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Eighteenth Sunday of the Year

It is right to give him thanks and praise

People can sometimes seem very ungrateful. I remember that once when I was studying at our priory in Oxford, a couple came to the door and asked for a sandwich. So I went off to our kitchen and made them both some cheese sandwiches. But when I came back and gave them the sandwiches, I felt horrified that they demanded to know why I had not put any pickle in them! I remember thinking: How ungrateful can these people be?

Jesus must have felt like saying this to the people whom he had fed when they came asking for a sign that he was indeed the one to believe in. And in our first reading, the Israelites are complaining that Moses and Aaron brought them out into the desert to die, when they had all they wanted to eat even under the slavery of the Egyptians. They had forgotten that it was out of this slavery that they had been redeemed.

It is so easy to forget when someone has done us a good turn or even the amount of sacrifice our parents might have gone through in order that we could have what we wanted. We treat them as if they should have done much more. We often judge someone's love or care for us by what they give or do for us.

It's the same way that we approach God. If God gives us all we ask for, then he is really a good God. But then we complain when things are not going the way we would like: God does not care. We judge God by our own standards and the way we treat each other.

There is so often a bit of this ungratefulness in us when we approach God, especially when we fail to recognize that God continues to provide for our every need. The more we receive from God, it seems that the more he has to do if we are to believe in him.

The people Jesus encountered, those he fed with bread, demanded more from God so that they could believe, when all along that 'sign' they so desired was right in their midst. We can miss the moment because we are either looking for the wrong thing or in the wrong place.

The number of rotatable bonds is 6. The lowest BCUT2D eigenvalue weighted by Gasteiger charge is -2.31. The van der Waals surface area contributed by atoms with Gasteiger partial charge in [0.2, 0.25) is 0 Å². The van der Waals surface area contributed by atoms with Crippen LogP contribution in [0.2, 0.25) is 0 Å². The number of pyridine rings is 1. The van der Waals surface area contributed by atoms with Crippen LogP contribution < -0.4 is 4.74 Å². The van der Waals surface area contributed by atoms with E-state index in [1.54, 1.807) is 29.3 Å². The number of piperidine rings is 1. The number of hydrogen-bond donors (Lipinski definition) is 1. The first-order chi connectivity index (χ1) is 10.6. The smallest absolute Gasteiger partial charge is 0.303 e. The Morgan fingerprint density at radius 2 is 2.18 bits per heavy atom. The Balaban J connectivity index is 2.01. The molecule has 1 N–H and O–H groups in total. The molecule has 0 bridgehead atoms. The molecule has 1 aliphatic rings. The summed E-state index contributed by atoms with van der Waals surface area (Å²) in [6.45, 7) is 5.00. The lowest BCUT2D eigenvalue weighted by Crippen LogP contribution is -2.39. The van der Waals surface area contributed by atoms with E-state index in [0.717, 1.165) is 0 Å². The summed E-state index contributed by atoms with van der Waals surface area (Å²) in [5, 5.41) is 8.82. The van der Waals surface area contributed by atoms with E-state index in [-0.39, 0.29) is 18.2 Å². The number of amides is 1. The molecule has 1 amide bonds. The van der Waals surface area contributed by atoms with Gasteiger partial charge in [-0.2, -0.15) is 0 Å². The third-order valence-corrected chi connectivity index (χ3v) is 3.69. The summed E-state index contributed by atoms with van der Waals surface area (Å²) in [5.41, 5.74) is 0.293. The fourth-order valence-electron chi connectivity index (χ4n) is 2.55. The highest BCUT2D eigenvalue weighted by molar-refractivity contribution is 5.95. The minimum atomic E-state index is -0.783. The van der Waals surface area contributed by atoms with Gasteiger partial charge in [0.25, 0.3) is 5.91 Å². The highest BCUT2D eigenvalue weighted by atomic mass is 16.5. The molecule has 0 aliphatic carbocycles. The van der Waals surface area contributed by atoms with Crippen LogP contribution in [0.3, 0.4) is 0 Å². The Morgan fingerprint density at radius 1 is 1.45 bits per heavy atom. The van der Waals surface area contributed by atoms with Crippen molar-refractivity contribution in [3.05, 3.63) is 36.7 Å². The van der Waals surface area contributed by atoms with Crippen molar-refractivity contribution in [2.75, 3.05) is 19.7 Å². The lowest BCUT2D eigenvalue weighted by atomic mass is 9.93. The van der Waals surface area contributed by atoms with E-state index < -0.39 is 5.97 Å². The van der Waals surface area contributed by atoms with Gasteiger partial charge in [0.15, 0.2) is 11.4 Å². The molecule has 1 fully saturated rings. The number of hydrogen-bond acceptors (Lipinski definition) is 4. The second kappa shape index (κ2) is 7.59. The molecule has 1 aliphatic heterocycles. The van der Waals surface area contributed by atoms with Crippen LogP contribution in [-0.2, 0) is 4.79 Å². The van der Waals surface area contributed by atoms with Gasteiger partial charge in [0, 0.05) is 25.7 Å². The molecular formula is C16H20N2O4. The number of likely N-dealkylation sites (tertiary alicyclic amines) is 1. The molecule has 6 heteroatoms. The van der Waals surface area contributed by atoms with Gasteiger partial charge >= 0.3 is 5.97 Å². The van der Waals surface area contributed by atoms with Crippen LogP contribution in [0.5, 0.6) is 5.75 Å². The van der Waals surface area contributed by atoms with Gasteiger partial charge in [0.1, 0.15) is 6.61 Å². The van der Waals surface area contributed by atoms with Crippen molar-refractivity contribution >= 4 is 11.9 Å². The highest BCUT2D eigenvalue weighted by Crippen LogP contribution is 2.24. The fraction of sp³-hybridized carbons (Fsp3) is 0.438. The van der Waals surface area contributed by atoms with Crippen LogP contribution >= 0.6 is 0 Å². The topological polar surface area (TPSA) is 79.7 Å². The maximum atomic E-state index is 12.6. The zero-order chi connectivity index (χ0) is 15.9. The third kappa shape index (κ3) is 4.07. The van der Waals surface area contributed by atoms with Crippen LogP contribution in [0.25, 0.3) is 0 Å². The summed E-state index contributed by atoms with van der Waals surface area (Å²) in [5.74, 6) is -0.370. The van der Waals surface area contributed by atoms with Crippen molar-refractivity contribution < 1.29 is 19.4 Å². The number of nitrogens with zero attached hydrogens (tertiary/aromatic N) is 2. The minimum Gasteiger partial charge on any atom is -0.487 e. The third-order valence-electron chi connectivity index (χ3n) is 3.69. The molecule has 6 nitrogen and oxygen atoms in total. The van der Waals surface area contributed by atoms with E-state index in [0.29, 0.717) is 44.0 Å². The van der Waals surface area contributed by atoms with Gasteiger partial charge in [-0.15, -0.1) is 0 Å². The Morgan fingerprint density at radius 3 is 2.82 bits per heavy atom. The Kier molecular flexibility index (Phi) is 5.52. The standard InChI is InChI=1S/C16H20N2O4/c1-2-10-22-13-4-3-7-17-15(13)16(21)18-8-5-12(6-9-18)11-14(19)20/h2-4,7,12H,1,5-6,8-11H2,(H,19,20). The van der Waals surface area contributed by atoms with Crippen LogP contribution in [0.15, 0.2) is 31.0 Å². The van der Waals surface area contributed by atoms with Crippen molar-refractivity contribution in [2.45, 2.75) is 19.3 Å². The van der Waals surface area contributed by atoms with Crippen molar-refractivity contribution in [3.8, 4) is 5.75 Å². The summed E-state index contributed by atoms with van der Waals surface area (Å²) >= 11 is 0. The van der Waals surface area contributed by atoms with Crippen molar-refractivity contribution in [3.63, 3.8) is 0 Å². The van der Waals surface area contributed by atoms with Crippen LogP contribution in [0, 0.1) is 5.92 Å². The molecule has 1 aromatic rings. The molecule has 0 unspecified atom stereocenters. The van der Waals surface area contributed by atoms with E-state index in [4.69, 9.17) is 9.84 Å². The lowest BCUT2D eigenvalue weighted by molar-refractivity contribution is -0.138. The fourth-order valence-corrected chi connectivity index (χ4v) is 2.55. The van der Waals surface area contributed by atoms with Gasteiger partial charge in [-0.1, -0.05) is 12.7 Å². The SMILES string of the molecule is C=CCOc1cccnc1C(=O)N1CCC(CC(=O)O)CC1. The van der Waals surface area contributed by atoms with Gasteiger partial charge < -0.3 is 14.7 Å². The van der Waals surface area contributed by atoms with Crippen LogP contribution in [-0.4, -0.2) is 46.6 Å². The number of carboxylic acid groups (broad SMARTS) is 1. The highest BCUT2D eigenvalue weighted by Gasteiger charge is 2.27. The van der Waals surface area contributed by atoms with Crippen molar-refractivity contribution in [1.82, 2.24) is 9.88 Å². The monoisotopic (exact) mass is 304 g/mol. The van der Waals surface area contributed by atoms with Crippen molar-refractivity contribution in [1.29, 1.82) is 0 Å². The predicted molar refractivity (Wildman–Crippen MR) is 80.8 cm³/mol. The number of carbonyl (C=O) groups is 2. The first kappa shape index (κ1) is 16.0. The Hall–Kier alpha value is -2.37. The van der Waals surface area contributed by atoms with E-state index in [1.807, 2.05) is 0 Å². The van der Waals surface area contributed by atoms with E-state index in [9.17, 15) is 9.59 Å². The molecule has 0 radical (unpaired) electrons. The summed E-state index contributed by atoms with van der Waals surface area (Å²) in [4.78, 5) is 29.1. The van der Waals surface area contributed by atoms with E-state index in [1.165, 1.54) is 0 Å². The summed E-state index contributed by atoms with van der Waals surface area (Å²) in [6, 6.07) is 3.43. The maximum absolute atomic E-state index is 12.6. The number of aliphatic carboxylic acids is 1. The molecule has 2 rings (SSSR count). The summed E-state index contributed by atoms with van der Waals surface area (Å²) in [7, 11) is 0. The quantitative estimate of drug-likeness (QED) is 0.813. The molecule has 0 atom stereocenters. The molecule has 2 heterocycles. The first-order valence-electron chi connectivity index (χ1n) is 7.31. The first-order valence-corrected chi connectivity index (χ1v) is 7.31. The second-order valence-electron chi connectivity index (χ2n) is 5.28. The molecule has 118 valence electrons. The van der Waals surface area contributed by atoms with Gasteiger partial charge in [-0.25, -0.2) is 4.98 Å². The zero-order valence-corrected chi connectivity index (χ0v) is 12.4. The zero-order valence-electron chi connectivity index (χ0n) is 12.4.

Jesus fed them with bread and they were stuck on that, because they were concerned only with satisfying their physical hunger. They failed to see that it was Jesus who could give them the true bread, that is, eternal life. Despite all the things God does in our lives, we still ask for signs and only then will we believe.

Our coming to believe and trust in God cannot be based on mere signs. We have to trust in God's providential care without feeling that he has to do something grand for us to believe. In any case, take a look around and see all that God has already provided for us.

Yet, today we are invited to focus on this Bread from heaven that gives us life, that is, Jesus Christ. Each time we come to the table of the Lord in the Eucharist, we receive that life-giving Bread that provides us with the spiritual nourishment needed for our Christian journey to the Lord.

God gives us the true Bread in Jesus and this Bread gives life to the world. Let us therefore hunger for this Bread that will last and look beyond the tangible, to recognize God's love for us and presence to us. Hunger after Jesus, who is the Bread of life, and let us be more appreciative of all that God gives to us, especially in his Son, Jesus.

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